When a change in the network condition, such as a connection failure, is detected, the connection topology manager rebuilds the topology to bypass the change in the network condition. In addition, the connection topology manager may also calculate a minimal minimum conference traffic delay and create the topology using a signaling protocol, such as session initiated protocol (SIP).

BRIEF DESCRIPTION OF THE DRAWINGS

The novel features believed characteristic of the invention are set forth in the appended claims. The invention itself, however, as well as a preferred mode of use, further objectives and advantages thereof, will best be understood by reference to the following detailed description of an illustrative embodiment when read in conjunction with the accompanying drawings, wherein:

FIG. 1 is a known external centralized conferencing server model;

FIG. 2 is a known single end point mixing model;

FIG. 3 is a known full mesh multicasting conferencing model;

FIG. 4 is a diagram illustrating a distributed data processing and telephony system in which the present invention may be implemented;

FIG. 5 is a block diagram illustrating exemplary components for implementing a preferred embodiment of the present invention;

FIG. 6 is a block diagram of an n-ways conferencing model with 3-ways mixer telephony devices in accordance with the present invention;

FIG. 7 is a block diagram illustrating a shadow ring architecture in accordance with the present invention;

FIG. 8 is a block diagram of a connection topology for n-ways conferencing using heterogeneous telephony devices in accordance with the present invention;

FIGS. 9A-9C are diagrams illustrating performance design considerations of the longest end-to-end delay in accordance with the present invention; and

FIG. 10 is a flowchart of a process for providing a conferencing system using only the participants' telephony devices and without an external conference server.

DETAILED DESCRIPTION OF THE PREFERRED EMBODIMENT

With reference now to the figures, and in particular with reference to FIG. 4, a system diagram illustrating a distributed data processing and telephony system in which the present invention may be implemented is depicted.

Distributed data processing system 400 is a plurality of interconnected heterogeneous networks in which the present invention may be implemented. As illustrated, distributed data processing system 400 contains an Internet Protocol (IP) network 402, a Local Area Network (LAN)/Wide Area Network (WAN) 404, the Public Switched Telephone Network (PSTN) 409, a cellular wireless network 412, and a satellite communication network 416. Networks 402, 404, 409, 412, and 416 may include permanent connections, such as wire or fiber optic cables, or temporary connections made through telephone connections.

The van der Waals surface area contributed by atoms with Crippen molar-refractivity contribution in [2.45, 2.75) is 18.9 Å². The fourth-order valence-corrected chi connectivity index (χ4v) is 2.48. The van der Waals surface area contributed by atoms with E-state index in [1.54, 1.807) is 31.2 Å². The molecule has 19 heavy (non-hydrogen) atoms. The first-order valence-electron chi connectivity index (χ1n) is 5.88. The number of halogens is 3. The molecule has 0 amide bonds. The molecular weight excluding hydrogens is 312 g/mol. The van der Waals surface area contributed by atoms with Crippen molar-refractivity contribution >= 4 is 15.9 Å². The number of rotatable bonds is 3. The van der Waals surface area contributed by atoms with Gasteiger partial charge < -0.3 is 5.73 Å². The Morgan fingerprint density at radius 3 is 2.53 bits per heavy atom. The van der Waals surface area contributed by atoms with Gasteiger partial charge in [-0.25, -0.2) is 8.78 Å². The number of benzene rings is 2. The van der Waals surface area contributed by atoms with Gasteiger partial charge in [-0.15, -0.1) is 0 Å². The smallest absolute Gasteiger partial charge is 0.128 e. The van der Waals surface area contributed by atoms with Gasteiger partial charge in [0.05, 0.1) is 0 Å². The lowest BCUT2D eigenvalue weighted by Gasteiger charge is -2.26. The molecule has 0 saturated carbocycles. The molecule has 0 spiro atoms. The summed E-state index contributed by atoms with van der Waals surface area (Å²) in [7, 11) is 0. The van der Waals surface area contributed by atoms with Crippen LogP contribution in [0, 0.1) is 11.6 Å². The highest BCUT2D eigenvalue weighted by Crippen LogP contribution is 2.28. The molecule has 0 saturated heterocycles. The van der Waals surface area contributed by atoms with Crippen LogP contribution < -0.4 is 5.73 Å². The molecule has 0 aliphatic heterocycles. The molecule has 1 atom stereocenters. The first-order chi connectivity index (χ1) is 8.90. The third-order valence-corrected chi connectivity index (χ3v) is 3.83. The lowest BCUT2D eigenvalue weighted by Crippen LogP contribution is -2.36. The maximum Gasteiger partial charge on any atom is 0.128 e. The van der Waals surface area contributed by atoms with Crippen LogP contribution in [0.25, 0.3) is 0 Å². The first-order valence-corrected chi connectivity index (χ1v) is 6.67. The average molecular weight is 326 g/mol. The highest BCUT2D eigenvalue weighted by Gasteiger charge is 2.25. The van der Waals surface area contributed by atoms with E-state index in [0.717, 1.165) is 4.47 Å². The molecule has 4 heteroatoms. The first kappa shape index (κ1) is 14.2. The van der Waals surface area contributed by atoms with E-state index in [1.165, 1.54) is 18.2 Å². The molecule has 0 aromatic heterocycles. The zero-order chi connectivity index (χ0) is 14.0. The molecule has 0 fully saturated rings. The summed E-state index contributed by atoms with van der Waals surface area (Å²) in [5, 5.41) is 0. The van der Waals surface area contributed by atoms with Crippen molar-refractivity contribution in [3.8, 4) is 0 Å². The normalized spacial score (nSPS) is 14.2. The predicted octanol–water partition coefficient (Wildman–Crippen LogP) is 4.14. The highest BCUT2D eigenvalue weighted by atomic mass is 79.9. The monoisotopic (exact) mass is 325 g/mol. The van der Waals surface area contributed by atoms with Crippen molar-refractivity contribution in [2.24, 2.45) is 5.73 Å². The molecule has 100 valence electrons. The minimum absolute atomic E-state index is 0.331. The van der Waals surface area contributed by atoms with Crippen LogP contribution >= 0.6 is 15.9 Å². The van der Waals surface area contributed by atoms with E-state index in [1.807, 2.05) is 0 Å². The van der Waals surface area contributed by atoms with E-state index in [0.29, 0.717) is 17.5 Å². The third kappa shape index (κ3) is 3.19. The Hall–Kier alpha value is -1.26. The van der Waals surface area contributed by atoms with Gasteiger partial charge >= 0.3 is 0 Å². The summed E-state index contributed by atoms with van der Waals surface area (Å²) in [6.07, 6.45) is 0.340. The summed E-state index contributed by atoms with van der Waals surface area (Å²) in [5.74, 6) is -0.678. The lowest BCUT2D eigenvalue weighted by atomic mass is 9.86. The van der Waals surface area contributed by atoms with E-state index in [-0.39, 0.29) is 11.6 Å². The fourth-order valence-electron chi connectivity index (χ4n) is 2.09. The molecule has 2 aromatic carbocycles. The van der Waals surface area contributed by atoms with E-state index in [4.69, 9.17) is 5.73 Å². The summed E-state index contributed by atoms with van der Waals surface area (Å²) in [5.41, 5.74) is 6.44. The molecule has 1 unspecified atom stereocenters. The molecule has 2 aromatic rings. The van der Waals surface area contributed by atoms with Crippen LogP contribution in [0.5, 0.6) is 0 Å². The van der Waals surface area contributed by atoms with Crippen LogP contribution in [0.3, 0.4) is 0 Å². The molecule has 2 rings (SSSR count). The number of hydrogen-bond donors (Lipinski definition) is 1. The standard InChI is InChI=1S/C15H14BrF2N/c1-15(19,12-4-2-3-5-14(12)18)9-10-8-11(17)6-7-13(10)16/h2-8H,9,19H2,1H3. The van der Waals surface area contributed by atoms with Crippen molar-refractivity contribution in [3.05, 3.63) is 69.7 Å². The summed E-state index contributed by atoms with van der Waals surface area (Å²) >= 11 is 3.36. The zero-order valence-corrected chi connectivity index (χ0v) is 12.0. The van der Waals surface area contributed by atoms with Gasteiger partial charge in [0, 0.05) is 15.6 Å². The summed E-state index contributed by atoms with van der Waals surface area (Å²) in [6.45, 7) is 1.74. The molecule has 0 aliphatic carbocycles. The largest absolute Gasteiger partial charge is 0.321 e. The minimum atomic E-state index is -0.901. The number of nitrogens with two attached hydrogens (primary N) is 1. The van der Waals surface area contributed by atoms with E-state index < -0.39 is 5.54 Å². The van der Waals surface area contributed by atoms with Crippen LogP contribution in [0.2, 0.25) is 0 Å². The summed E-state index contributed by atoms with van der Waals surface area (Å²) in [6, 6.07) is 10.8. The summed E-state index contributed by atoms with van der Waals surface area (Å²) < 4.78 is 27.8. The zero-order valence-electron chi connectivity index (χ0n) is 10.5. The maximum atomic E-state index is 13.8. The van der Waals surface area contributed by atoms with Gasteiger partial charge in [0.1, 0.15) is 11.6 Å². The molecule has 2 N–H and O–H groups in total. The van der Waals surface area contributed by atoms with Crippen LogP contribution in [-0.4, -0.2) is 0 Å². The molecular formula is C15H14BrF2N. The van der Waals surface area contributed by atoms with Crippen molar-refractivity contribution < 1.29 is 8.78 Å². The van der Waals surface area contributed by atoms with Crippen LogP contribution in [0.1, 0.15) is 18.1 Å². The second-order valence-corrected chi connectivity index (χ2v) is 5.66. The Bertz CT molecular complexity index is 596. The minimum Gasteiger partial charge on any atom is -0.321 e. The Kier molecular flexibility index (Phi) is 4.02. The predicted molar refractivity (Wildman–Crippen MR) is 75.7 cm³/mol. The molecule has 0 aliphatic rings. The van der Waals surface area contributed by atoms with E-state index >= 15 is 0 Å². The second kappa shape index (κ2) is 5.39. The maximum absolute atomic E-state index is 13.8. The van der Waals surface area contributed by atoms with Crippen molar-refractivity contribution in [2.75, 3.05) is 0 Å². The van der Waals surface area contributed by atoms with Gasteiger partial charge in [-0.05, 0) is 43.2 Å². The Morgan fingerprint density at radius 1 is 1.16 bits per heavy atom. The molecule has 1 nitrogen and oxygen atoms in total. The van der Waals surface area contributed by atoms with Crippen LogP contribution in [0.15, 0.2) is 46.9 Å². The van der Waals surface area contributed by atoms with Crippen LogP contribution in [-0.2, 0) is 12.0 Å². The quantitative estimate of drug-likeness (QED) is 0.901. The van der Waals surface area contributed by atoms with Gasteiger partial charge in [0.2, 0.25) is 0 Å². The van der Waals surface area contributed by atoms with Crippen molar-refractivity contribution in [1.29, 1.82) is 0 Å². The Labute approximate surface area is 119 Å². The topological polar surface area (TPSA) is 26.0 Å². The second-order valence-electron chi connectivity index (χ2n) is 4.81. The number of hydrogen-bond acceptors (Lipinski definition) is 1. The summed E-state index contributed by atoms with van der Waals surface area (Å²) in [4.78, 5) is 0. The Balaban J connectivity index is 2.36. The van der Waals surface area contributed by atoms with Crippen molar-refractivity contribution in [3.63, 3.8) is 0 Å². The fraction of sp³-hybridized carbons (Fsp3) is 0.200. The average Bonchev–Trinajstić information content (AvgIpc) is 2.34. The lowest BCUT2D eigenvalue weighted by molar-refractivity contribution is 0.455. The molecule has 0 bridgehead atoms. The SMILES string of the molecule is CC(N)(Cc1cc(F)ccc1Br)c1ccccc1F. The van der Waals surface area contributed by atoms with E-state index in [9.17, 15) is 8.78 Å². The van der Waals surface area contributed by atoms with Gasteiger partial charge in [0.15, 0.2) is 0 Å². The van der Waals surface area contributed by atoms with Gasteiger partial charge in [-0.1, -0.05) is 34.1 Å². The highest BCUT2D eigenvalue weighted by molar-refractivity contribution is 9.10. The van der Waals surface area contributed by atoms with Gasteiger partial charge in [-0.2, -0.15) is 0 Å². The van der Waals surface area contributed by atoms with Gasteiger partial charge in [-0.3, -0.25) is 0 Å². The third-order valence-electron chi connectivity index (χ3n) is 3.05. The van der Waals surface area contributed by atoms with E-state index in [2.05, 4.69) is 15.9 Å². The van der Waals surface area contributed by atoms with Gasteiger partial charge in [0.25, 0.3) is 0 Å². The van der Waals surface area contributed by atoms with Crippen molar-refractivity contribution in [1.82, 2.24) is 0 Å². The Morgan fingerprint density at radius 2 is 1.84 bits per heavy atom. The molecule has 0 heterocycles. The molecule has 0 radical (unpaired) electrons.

IP network 402 may be the publicly available IP network (the Internet), a private IP network, or a combination of public and private IP networks. In any case, IP network 402 operates according to the Internet Protocol and routes packets among its many switches and through its many transmission paths. IP networks are generally known in the art to be expandable, fairly easy to use and heavily supported. Coupled to IP network 402 is a Domain Name Server (DNS) 408 to which queries may be sent, such queries each requesting an IP address based upon a Uniform Resource Locator (URL). IP network 402 supports 32-bit IP addresses as well as 128-bit IP addresses, which are currently in the planning stage.

LAN/WAN 404 couples to IP network 402 via a proxy server 406 (or another connection). LAN/WAN 404 may operate according to various communication protocols, such as the Internet Protocol, the Asynchronous Transfer Mode (ATM) protocol, or other known packet switched protocols. Proxy server 406 serves to route data between IP network 402 and LAN/WAN 404. A firewall that precludes unwanted communications from entering LAN/WAN 404 may also be located at the location of proxy server 406.